Editor's Note: This post collects all updates on Colorado major wildfires for Thursday, Aug. 20, 2020. You can find the latest updates here. Our original post continues below.
Colorado will get help from the government to defray the costs of fighting the two biggest wildfires in the state. The Federal Emergency Management Agency authorized the money after they determined the fires "threatened such destruction as would constitute a major disaster."
The FEMA grant will cover 75 percent of Colorado's firefighting costs but will not cover fire damage to homes or businesses. Infrastructure damage caused by the fire is also not covered.
Nearly a fourth of the state is in an extreme drought, new fires continue to break out and the governor has ordered a 30-day statewide fire ban. The flames have shut down Interstate-70 and the smoke has many Coloradans breathing unhealthy air.
State climate scientists say we should expect more summers just like the current one the state is living through.
Here are the current statuses of Colorado’s four major wildfires (click on the fire name to jump to the updates):
5:44 p.m.: Some good news for Glenwood Canyon: I-70 could reopen in days, not weeks." Drivers should still be wary, though.
4:28 p.m.: Tom Coletti, a fire supervisor at the Grizzly Creek Fire, is responsible for fighting not only the flames, but also the potential spread of COVID-19 among the crew.
"We're doing a lot of the same things that the people of the country are doing: social distancing, isolation, trying to stay in smaller groups, traveling in vehicles solo rather than with groups of people," Coletti said. "And if we do come with a group of people, we try to contain ourselves and stay within that group."
About 850 people are battling the fire in Glenwood Springs.
— Natalia Navarro
9:29 a.m.: Curious what it looks like on the fire lines?
7:16 a.m.: One of the people fighting the wildfires in Colorado is also a member of the governor's cabinet.
Dan Gibbs, the head of the state department of natural resources, has been a certified wildland firefighter for 13 years. He was on a crew working to protect homes from the Grizzly Creek fire burning near Glenwood Springs.
"I really feel like this is really important for me to be on the ground, to really understand the complexities that wildfires bring to our natural resources, how it impacts our watersheds, our communities, our wildlife, and just big picture overall natural resources," he said.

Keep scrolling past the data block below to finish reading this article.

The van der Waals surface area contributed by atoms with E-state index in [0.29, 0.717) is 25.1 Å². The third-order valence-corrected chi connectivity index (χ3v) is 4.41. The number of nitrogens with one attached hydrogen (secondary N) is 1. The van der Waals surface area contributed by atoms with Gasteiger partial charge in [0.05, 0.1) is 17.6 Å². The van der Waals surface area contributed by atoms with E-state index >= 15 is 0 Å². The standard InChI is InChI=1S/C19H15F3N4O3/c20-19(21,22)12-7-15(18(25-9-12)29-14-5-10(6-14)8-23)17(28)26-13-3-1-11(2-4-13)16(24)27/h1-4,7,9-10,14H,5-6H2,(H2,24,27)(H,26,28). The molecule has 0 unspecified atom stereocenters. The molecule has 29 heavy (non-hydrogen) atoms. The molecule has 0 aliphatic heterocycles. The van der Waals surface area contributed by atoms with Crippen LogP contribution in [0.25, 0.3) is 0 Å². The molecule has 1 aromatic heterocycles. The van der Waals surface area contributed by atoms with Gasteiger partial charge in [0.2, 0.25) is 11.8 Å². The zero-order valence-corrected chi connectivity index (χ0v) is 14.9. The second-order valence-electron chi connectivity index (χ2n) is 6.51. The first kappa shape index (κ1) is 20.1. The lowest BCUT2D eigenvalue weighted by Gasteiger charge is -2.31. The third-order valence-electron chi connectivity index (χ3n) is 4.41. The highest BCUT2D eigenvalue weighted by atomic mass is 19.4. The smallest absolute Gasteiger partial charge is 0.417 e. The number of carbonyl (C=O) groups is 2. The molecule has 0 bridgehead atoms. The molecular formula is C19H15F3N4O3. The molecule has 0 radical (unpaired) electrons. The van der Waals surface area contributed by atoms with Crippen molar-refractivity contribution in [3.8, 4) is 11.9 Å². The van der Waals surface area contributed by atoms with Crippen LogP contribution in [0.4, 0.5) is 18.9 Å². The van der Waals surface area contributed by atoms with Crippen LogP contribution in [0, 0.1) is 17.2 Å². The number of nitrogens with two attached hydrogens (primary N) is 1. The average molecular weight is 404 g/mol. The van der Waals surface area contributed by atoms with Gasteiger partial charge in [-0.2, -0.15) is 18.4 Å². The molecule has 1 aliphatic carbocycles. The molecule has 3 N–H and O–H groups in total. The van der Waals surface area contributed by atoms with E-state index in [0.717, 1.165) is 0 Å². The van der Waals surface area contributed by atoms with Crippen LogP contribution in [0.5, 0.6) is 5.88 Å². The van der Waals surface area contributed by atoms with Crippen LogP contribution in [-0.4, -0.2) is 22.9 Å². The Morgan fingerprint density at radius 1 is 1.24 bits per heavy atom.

Gibbs is on-call to fight wildfires not just in Colorado, but across the country.
— Michelle Fulcher
10:47 a.m.: There will be a virtual community meeting for the fire on Facebook tonight at 6:00 p.m.
9:51 a.m.: Historic dry conditions are still fueling the active fire behavior witnessed by firefighters. The forecast is not doing any favors either. On Wednesday, the temperature at the Colorado National Monument hit 101 degrees — besting the previous high record of 99 set in 2002.
A Red Flag Warning remains in effect for most of the Western Slope with temperatures forecast into the 100s for the next 5 days.
7:16 a.m.: There are 872 people working to knock down the second-largest fire in state history. Even as the state has focused on the Grizzly Creek fire and its closure of I-70, the continued growth of the blaze north of Grand Junction has kept the burn "a very high priority in the state and in the nation," said information officer Tracy LeClair.
4:26 p.m.: The major fire burning in Larimer County grew by 1,000 acres overnight, and a fire weather watch is in effect today.
Lizzie Senesec lives east of the Cameron Peak fire. She's not under evacuation orders, but she's still preparing to leave just in case.
"They actually came by and cut down some of our trees the other day and moved and moved all of our firewood away from our house," Senesec said. "We just packed all the things we thought were important, and the cat is staying inside in case we need to find her."
The fire is growing mainly to the south, toward Rocky Mountain National Park, which has been partially closed by the flames.
— Sam Brasch
7:16 a.m.: The Forest Service says it appears people started the Cameron Peak Fire and law enforcement wants help from the public with their investigation. While eyewitness accounts are welcome, officials say the most helpful evidence would be photos or videos of smoke near trails south of Cameron Peak.
9:39 a.m.: The grew 2,731 acres on Wednesday thanks to strong winds and dead timber. However, the fire did not advance toward the town of Fraser or Winter Park. The containment established by firefighters on the northwest side of the fire held.
The focus today for crews will be the south and southeast edges of the fire and managers are expecting a favorable weather outlook to assist.
7:16 a.m.: Despite thunderstorms and lightning, firefighters have managed to contain a small part of the fire burning in a remote wilderness area east of Granby. Public information officer Robyn Broyles said they’re trying to keep the fire from hitting a nearby county road.
"That section of the fire is burning, it's burning on a very steep, rocky slope and it's not moving very quickly," she said. "So we are using that roadway as a containment area."
Officials say the fire was human-caused but the exact cause remains unknown.